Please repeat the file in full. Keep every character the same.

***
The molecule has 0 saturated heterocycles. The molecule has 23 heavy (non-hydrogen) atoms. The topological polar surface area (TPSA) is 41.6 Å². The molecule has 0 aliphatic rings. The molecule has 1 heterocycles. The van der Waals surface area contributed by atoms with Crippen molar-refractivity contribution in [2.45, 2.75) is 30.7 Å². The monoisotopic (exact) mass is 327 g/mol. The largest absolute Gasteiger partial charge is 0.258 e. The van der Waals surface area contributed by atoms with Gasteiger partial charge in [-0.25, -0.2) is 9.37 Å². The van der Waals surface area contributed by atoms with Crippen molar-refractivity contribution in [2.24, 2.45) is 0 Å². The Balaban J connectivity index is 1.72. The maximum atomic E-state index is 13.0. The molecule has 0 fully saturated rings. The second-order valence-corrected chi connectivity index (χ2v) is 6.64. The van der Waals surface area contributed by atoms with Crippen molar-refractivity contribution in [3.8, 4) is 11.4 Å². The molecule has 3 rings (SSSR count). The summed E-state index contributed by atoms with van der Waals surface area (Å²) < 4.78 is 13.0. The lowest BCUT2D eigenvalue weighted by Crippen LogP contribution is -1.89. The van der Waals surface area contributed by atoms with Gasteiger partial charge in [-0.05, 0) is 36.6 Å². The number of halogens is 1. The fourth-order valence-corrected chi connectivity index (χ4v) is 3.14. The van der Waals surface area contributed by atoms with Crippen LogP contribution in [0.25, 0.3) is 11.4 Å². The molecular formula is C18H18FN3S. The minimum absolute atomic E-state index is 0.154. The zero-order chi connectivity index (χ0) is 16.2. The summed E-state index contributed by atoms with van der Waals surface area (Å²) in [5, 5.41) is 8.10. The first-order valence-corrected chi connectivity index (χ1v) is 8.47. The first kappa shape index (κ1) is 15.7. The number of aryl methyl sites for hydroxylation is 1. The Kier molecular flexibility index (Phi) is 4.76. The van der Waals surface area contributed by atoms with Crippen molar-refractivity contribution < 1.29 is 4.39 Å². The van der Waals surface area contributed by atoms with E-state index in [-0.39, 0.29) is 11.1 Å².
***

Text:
The molecule has 0 saturated heterocycles. The molecule has 23 heavy (non-hydrogen) atoms. The topological polar surface area (TPSA) is 41.6 Å². The molecule has 0 aliphatic rings. The molecule has 1 heterocycles. The van der Waals surface area contributed by atoms with Crippen molar-refractivity contribution in [2.45, 2.75) is 30.7 Å². The monoisotopic (exact) mass is 327 g/mol. The largest absolute Gasteiger partial charge is 0.258 e. The van der Waals surface area contributed by atoms with Gasteiger partial charge in [-0.25, -0.2) is 9.37 Å². The van der Waals surface area contributed by atoms with Crippen molar-refractivity contribution in [2.24, 2.45) is 0 Å². The Balaban J connectivity index is 1.72. The maximum atomic E-state index is 13.0. The molecule has 0 fully saturated rings. The second-order valence-corrected chi connectivity index (χ2v) is 6.64. The van der Waals surface area contributed by atoms with Crippen molar-refractivity contribution in [3.8, 4) is 11.4 Å². The molecule has 3 rings (SSSR count). The summed E-state index contributed by atoms with van der Waals surface area (Å²) < 4.78 is 13.0. The lowest BCUT2D eigenvalue weighted by Crippen LogP contribution is -1.89. The van der Waals surface area contributed by atoms with Gasteiger partial charge in [-0.05, 0) is 36.6 Å². The number of halogens is 1. The fourth-order valence-corrected chi connectivity index (χ4v) is 3.14. The van der Waals surface area contributed by atoms with Crippen LogP contribution in [0.25, 0.3) is 11.4 Å². The molecular formula is C18H18FN3S. The minimum absolute atomic E-state index is 0.154. The zero-order chi connectivity index (χ0) is 16.2. The summed E-state index contributed by atoms with van der Waals surface area (Å²) in [5, 5.41) is 8.10. The first-order valence-corrected chi connectivity index (χ1v) is 8.47. The first kappa shape index (κ1) is 15.7. The number of aryl methyl sites for hydroxylation is 1. The Kier molecular flexibility index (Phi) is 4.76. The van der Waals surface area contributed by atoms with Crippen molar-refractivity contribution < 1.29 is 4.39 Å². The van der Waals surface area contributed by atoms with E-state index in [-0.39, 0.29) is 11.1 Å².